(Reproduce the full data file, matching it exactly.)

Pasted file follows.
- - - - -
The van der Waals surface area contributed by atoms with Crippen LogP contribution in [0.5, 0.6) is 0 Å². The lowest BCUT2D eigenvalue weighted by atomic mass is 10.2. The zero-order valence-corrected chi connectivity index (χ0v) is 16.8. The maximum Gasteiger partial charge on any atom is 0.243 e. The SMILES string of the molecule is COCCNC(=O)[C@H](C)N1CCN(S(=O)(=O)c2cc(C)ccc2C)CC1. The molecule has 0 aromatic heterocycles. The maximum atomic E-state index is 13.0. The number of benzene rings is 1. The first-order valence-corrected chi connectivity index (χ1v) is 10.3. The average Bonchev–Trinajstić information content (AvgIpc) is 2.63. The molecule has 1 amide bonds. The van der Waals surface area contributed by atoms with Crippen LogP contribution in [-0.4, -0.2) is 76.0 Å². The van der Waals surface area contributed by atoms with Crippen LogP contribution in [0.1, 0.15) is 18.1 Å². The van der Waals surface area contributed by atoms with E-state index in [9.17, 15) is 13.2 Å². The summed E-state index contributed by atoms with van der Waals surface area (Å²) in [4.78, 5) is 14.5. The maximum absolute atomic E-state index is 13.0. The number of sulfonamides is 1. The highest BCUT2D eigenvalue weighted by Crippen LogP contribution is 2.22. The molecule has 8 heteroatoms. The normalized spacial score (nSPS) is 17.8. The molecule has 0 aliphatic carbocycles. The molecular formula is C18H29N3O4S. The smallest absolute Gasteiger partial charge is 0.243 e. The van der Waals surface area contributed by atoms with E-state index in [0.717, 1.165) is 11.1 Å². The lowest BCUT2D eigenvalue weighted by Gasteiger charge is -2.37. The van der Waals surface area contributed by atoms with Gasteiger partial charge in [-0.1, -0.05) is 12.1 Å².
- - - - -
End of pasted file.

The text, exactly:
The van der Waals surface area contributed by atoms with Crippen LogP contribution in [0.5, 0.6) is 0 Å². The lowest BCUT2D eigenvalue weighted by atomic mass is 10.2. The zero-order valence-corrected chi connectivity index (χ0v) is 16.8. The maximum Gasteiger partial charge on any atom is 0.243 e. The SMILES string of the molecule is COCCNC(=O)[C@H](C)N1CCN(S(=O)(=O)c2cc(C)ccc2C)CC1. The molecule has 0 aromatic heterocycles. The maximum atomic E-state index is 13.0. The number of benzene rings is 1. The first-order valence-corrected chi connectivity index (χ1v) is 10.3. The average Bonchev–Trinajstić information content (AvgIpc) is 2.63. The molecule has 1 amide bonds. The van der Waals surface area contributed by atoms with Crippen LogP contribution in [-0.4, -0.2) is 76.0 Å². The van der Waals surface area contributed by atoms with Crippen LogP contribution in [0.1, 0.15) is 18.1 Å². The van der Waals surface area contributed by atoms with E-state index in [9.17, 15) is 13.2 Å². The summed E-state index contributed by atoms with van der Waals surface area (Å²) in [4.78, 5) is 14.5. The maximum absolute atomic E-state index is 13.0. The number of sulfonamides is 1. The highest BCUT2D eigenvalue weighted by Crippen LogP contribution is 2.22. The molecule has 8 heteroatoms. The normalized spacial score (nSPS) is 17.8. The molecule has 0 aliphatic carbocycles. The molecular formula is C18H29N3O4S. The smallest absolute Gasteiger partial charge is 0.243 e. The van der Waals surface area contributed by atoms with E-state index in [0.717, 1.165) is 11.1 Å². The lowest BCUT2D eigenvalue weighted by Gasteiger charge is -2.37. The van der Waals surface area contributed by atoms with Gasteiger partial charge in [-0.1, -0.05) is 12.1 Å².